Glass Upgrades at Universal Studios Hollywood

Universal Studios Hollywood first opened its doors as the world’s largest motion picture production facility in 1915 on a 230-acre farm. Back then, it was called “Universal City Studios,” and the price of admission was just 25 cents. Today, for the price of $90-$115, visitors are transported for a day into the worlds of Jurassic Park, Despicable Me, Fast & Furious, Harry Potter, and beyond.

As the years progressed and the park grew, Giroux Glass came into play with involvement on repair jobs and expansion projects throughout Universal Studios and CityWalk. Giroux’s own 70-year history coincided with Universal’s history in a way that allowed us to service many projects including NBC Universal office buildings, parking structures, Mel’s Diner, Take 5, Starbucks, Fast & Furious, Flight of the Hippogriff (at The Wizarding World of Harry Potter), and our most recent project, the new Pedestrian Bridge.

In this post, delve into some behind-the-scenes glass and glazing action that featured in two of the projects listed above, Fast & Furious and the Pedestrian Bridge.

Fast & Furious – Supercharged


Electrosonic, a worldwide audio-visual company, reached out to us from their offices in New York to ask for our help in installing four oversized pieces of 1” laminated glass into the new attraction (opened June 2015). Each panel measured approximately 30’ by 11’ 6” and weighed 3,600 pounds. They made it safely from Beijing, China to our shop in Los Angeles and then to Hollywood, where they were installed into frames that weighed approximately 7,000 pounds. Together, the frame and glass weighed over 10,000 pounds (that’s 5 tons, or the weight of an Asian elephant)!

The frames were held together by struts and installed into a hangar about 20 feet high, and the glass was installed thereafter. Giroux assisted in installing the first frame, showing the steel workers how to maneuver the remaining three frames. The tricky part was getting the glass into the hangar since the door openings were only 12 feet tall. Our crew came up with several solutions and, after back and forth communication with the Universal safety team, decided to secure two rolling A-frames together, making one, giant rolling A-frame which worked perfectly for the situation. Once inside the building, the next challenge was positioning a spider crane so that it could successfully lift the glass high enough while not obstructing access to the remaining glass.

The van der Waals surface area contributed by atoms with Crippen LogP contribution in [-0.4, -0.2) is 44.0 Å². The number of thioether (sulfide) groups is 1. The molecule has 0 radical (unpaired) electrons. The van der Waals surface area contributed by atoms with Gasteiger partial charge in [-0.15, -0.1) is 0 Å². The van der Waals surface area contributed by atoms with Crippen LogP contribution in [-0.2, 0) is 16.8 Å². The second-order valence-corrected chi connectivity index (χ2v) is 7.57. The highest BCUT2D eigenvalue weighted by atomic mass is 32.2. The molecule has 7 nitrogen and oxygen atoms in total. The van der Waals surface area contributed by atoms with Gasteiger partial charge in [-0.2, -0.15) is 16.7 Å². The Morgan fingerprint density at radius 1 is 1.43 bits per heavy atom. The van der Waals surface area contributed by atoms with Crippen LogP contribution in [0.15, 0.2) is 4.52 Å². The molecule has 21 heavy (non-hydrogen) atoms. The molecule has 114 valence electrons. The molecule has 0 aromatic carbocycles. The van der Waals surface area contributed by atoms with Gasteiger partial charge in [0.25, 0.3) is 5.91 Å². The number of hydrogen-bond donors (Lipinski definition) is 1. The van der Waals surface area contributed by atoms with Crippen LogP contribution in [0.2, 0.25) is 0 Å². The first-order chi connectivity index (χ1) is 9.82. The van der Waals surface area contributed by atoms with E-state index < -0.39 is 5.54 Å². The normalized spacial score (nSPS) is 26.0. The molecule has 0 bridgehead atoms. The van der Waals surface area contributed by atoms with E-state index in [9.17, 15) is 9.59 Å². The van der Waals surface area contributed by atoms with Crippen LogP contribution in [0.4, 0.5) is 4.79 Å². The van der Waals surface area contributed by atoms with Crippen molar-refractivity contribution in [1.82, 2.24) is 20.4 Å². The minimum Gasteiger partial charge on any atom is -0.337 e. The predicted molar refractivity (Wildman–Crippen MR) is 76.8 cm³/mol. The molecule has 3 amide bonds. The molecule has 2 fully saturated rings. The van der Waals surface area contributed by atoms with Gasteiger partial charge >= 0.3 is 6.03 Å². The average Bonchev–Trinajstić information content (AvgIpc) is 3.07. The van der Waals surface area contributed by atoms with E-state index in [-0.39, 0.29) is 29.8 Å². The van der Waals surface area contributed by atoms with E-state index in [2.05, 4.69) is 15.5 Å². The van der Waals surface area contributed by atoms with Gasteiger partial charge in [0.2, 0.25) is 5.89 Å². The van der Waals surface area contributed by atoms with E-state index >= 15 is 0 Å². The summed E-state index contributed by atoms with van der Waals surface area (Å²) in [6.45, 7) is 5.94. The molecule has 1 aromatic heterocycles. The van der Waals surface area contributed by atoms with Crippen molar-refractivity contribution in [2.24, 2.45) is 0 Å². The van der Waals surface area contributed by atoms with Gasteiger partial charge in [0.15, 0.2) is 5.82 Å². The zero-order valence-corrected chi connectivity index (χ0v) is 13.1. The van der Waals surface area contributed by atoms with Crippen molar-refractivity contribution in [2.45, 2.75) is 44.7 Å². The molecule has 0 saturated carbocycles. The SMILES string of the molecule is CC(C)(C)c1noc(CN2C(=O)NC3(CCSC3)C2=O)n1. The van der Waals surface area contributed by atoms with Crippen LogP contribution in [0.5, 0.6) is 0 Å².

It was a very challenging job and our crew had eyes on them the entire time, but they managed to get it done—creatively, too. Thank you to everyone involved in this project: Jay Ramos (PM), Fred Perez, Moises Orozco, Cesar Barragan, Kelly Edwards, Christian Ruiz, Jeremy Kerr, Mike Maggio, Steven Perez, Chris Ortiz, and Sergio Rivera.

The Universal City/Studio City Station Pedestrian Bridge



Just in time for the grand opening of The Wizarding World of Harry Potter, the Pedestrian Bridge opened to provide a safer, more convenient way for Metro-riding, Universal-goers to get from the Red Line stop to the park. The intersection of Lankershim Blvd. and Universal Hollywood Dr. now features a beautifully updated plaza, fitted with escalator, stair, and elevator facilities. Giroux’s scope in this Griffith Company project was to install glass in three elevator towers, shown above.

It was a relatively simple and straightforward job for us, however, we did encounter a few snags logistically due to access complications and pausing work to make room for other trades. But challenges do make our jobs that much more interesting! Eventually, we worked our way up each of the three elevator shafts using scaffolding, then we brought in our boom lift, and after about two months of (noncontinuous) work, glass installation was nearly complete. Just hours before our April 7th, 6:30 AM deadline on Harry Potter Grand Opening Day, a glass break threatened to delay completion. Glasswerks worked magic to fabricate a replacement laminated glass unit for us, and had it ready, straight out of the autoclave, for our driver to pick it up by 9 PM the night before Universal’s Grand Opening. Our amazing crew had the glass set by midnight.

Giroux Glass Project Manager, Andy Gull, said, “again, this demonstrates the partnership between customer and vendor, who work hand-in-hand, to deliver professional and customer-oriented service. Thank you Glasswerks; you are a special organization.”

Thank you to all those involved in this project: Andy Gull (PM), Abdul Aziz Zoua (PM), George Dominguez (Foreman), Chris Parker, Randy Sharp, Lonny Derr, Paul Blackard (Glaziers), Michelle Fainberg, and Simon Molino (CAD).